President Joe Biden made a big deal about it. He wanted to essentially kill so-called ghost guns and he issued executive orders intending to do just that.
It didn’t work like he hoped, mind you, but that was the intention.
The idea was to require serial numbers on as many firearms as possible. He wanted to see them on kits people use to make their own guns. Anti-gunners want serial numbers on all parts of a gun, even, and not just the receiver.
Yet as Dr. John Lott notes over at The Federalist, those plans just got shot in the foot.
President Joe Biden’s push to change the rules regarding “ghost guns” and put serial numbers on gun parts may be hitting a major roadblock. Relying on the Supreme Court’s Bruen decision in June, a West Virginia federal district court judge ruled on Thursday that it is unconstitutional to ban guns without serial numbers. That is hardly the end of the story, however, as federal judges in Texas and North Dakota seem to have no problem with requiring serial numbers.
The West Virginia judge, U.S. District Judge Joseph Goodwin, isn’t some wild-eyed Trump nominee. He was nominated by Democrat President Bill Clinton.
Goodwin followed the reasoning of Supreme Court Justice Clarence Thomas, who wrote in his Bruen opinion: “Government must demonstrate that the regulation is consistent with the Nation’s historical tradition of firearm regulation.” It wasn’t until the 1968 Gun Control Act that all guns had to have unique serial numbers.
Biden’s expanded use of serial numbers is aimed at stopping the production of homemade guns, now called “ghost guns” by gun control advocates. Homemade guns have been around since even before the United States became a country, and it was never terribly difficult to make a gun with simple machine tools. But now their production has become nearly impossible to regulate. With 3-D metal printers, people can now make weapons that are indistinguishable from those purchased in stores.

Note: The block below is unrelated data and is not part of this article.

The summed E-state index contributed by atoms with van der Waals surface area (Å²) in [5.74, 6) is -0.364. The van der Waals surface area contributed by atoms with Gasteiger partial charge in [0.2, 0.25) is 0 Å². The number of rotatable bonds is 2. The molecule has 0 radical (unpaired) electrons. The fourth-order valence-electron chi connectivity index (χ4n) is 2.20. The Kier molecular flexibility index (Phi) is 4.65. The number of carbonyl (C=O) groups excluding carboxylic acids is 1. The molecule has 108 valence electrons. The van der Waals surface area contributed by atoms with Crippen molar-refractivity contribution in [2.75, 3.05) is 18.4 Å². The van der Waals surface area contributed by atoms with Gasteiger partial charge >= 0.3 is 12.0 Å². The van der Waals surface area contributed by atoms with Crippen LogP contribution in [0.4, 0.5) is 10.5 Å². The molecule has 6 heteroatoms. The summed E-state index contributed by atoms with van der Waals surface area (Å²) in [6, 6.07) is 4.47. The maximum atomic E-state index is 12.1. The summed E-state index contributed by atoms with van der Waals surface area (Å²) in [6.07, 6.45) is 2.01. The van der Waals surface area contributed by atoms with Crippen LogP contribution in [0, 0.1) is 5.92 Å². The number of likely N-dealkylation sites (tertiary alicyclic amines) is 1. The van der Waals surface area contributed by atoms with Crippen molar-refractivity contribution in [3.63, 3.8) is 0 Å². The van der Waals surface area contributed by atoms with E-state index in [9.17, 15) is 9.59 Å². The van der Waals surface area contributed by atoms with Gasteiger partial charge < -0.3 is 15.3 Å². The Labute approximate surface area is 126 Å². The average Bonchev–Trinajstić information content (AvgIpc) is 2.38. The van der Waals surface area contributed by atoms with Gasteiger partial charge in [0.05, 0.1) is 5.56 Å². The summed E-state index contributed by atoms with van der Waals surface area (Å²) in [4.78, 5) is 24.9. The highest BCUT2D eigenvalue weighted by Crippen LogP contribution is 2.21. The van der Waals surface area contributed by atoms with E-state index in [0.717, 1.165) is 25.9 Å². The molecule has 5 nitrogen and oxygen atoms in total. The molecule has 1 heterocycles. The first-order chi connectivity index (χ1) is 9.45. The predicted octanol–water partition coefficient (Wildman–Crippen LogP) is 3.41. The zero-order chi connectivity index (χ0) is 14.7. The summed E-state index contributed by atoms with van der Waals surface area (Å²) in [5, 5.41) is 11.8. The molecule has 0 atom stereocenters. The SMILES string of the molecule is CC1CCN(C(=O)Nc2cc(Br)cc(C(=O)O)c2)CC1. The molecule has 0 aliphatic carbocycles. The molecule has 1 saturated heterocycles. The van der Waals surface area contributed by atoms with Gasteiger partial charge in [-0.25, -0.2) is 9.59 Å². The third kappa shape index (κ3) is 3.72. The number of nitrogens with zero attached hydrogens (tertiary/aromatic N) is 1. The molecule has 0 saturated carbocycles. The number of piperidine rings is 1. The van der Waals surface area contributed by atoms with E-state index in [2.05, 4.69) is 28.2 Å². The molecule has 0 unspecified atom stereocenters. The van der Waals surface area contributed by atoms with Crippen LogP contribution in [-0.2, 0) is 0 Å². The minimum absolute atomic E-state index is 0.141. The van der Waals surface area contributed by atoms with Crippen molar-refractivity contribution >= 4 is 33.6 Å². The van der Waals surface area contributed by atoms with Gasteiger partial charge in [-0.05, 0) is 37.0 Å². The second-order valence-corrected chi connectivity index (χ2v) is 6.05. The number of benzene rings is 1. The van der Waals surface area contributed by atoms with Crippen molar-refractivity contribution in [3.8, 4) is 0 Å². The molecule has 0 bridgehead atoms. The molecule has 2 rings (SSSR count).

To be fair, when I covered the West Virginia ruling, it never dawned on me that this basically killed any attempt at a ghost gun ban. In hindsight, it seems obvious now, but it didn’t at the time.
I’ll freely take the hit on this one. It also changes a lot of my reaction to the ruling, making me even more supportive of it.
Plus, as Lott notes in the piece, gun tracing isn’t the tool it’s made out to be. Most of the time, guns aren’t recovered at the scene. When they are, it’s usually because the suspect was injured or killed in the attack, meaning you don’t need to trace the gun itself.
It’s just not that significant a tool.
Especially since the vast majority of the time criminals aren’t using a firearm they purchased. That usually means the tracing information doesn’t lead police to the criminal, but to the law-abiding citizen who had his gun stolen.
And now, despite the best efforts of anti-gunners, any attempt to regulate ghost guns is likely to fail miserably. As the judge in West Virginia and Lott himself note, the requirement for serial numbers is a 20th Century invention, not something supportable under the Bruen standard.